Misogynist of the week – Santorum’s moneyman, Foster Friess!

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This whole contraception debate is just so new-fangled, says billionaire investor and mega-funder to the super PAC supporting former Senator Rick Santorum for President, Foster Friess.

In a simpler time, there were other ways to deal with female sexual desire. “Back in my day, they used Bayer Aspirin for contraceptives. The gals put it between their knees and it wasn’t that costly,” he said Thursday on MSNBC’s Andrea Mitchell Reports, setting the host back for moment.

The general conversation was about Santorum’s past statements about contraception, who…said that it was “harmful to women.”

The full exchange:

Mitchell: Do you have any concerns about some of his comments on social issues, contraception, about women in combat, and whether that would hurt his general election campaign would he be the nominee?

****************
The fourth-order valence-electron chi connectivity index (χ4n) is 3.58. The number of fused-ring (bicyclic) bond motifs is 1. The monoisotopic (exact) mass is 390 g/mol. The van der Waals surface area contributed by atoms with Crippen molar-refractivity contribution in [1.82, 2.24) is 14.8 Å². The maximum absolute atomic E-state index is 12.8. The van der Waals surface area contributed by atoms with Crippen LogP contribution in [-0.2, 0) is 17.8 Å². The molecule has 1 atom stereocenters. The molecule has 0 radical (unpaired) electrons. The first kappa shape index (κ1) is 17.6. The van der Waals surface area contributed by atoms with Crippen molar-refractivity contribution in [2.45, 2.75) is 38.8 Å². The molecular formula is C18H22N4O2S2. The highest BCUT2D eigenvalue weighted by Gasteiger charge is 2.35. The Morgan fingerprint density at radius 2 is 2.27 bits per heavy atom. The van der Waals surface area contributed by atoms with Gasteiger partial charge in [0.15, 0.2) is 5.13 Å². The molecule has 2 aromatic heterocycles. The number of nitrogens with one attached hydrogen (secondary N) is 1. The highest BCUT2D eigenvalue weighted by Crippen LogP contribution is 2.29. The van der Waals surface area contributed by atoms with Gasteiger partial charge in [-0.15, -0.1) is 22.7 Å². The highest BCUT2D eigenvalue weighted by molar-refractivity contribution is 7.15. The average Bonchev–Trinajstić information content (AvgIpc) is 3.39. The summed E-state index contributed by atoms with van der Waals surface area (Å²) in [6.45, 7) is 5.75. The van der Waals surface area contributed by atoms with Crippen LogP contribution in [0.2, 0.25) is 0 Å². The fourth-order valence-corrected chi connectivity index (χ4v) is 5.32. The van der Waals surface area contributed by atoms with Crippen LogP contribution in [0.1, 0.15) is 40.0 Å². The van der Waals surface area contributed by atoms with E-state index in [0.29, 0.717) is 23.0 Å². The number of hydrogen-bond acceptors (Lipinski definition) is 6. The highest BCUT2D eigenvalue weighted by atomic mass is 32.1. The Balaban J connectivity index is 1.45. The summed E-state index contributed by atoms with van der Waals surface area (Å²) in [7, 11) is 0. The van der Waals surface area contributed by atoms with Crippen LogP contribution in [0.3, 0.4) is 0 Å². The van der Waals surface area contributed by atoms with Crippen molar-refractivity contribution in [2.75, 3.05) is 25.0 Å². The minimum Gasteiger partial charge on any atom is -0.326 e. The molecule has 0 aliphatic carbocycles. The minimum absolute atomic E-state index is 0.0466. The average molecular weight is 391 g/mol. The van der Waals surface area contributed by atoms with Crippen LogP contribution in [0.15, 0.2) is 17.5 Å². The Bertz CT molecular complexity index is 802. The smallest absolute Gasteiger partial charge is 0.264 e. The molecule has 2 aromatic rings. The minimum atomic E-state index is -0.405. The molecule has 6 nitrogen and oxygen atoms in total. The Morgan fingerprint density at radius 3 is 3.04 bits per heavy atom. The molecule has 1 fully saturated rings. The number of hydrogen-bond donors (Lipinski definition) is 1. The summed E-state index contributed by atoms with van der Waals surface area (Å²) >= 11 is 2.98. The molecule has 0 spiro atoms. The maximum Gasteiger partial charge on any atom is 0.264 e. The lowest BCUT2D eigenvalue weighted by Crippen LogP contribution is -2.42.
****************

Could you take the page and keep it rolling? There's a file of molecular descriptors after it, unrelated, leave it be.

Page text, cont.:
Friess: I get such a chuckle when these things come out. Here we have millions of our fellow Americans unemployed, we have jihadist camps being set up in Latin America, which Rick has been warning about, and people seem to be so preoccupied with sex. I think it says something about our culture. We maybe need a massive therapy session so we can concentrate on what the real issues are. And this contraceptive thing, my gosh, it’s such inexpensive. Back in my day, they used Bayer aspirin for contraceptives. The gals put it between their knees and it wasn’t that costly.

Mitchell: Excuse me, I’m just trying to catch my breath from that, Mr. Friess, frankly.

Most times when someone says something this stupid, this prejudiced – I post it with just a one-liner expressing my sincere contempt. But, describing Friess, say, as Stone Age in his outlook towards women slanders the average Neanderthal.

Putting the need for contraception solely on women, putting the blame for unwanted children on women is barely up to the 20th Century in any civilized country. I keep forgetting that some of the creeps running for political office in America have learned to lie well enough they usually avoid saying things this backwards, this stupid, this offensive.

Friess is someone who obviously should leave the lying to Rick Santorum and just keep supplying him with money.

But, they fit together, they deserve each other. They both reflect as slightly different mirrors of fundamentalist religions that are in essence patriarchal, paternalist, dismissive of women.